The speeches were deliberately articulate, and were often the exasperations, or even disgust, that Stone and Parker felt about the world today. The issue itself drives the narrative and it is up to the boys to solve the crisis of the day and discover what it is they can “learn” from their experience(s).
Family Guy came on the scene in the early 2000s to much success and controversy, was cancelled in 2002, and then brought back in 2005 after the re-runs on Adult Swim were attracting huge audiences.
The show takes a much more different approach to how episodes are contrived than South Park. Each has a central plotline most typically related to a sitcom-esque drama or mishap where frequently family members will utter “Remember the time that…” or “This is worse than when…” and the action will be transported to a cutaway that will serve as a distraction and produce a gag that will usually have a pop-culture reference attached.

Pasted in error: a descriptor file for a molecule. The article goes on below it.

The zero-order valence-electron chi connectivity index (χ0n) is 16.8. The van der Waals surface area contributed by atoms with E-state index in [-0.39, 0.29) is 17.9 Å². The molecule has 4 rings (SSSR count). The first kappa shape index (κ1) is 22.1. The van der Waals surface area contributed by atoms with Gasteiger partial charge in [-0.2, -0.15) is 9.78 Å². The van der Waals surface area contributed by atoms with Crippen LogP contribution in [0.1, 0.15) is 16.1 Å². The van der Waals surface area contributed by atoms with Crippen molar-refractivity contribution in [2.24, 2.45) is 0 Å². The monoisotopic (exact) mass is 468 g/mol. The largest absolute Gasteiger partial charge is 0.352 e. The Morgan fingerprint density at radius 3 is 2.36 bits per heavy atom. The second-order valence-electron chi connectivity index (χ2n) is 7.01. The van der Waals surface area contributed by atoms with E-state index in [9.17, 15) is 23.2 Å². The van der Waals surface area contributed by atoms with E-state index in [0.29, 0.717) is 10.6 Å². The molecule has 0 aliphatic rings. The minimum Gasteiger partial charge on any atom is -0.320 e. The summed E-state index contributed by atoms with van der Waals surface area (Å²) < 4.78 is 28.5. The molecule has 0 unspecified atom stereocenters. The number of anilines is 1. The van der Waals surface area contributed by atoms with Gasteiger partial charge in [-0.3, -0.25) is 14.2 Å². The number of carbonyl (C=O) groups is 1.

The plot of most Family Guy episodes is little more than a washing line on which the writers’ hang their jokes to dry.
A comparison that can be made for the writing process for Family Guy is to Monty Python. The Pythons understood the comedic value of nonsense. They had transvestite lumberjacks, killer blancmanges and the ministry for silly walks; anything that happened in an episode of Monty Python was expected to be as unexpected as the Spanish Inquisition and was there for no other reason than because it was funny.
Family Guy relies heavily on the humour of nostalgia, the desire for people to find things relatable or that they remember were funny previously. If an alien being were to watch an episode of Family Guy with no context of our previous existence there would be some understandable gags due to the slapstick humour but ultimately they would draw this conclusion of the show: “why is everyone laughing at this fat man, and can the family actually understand the baby?”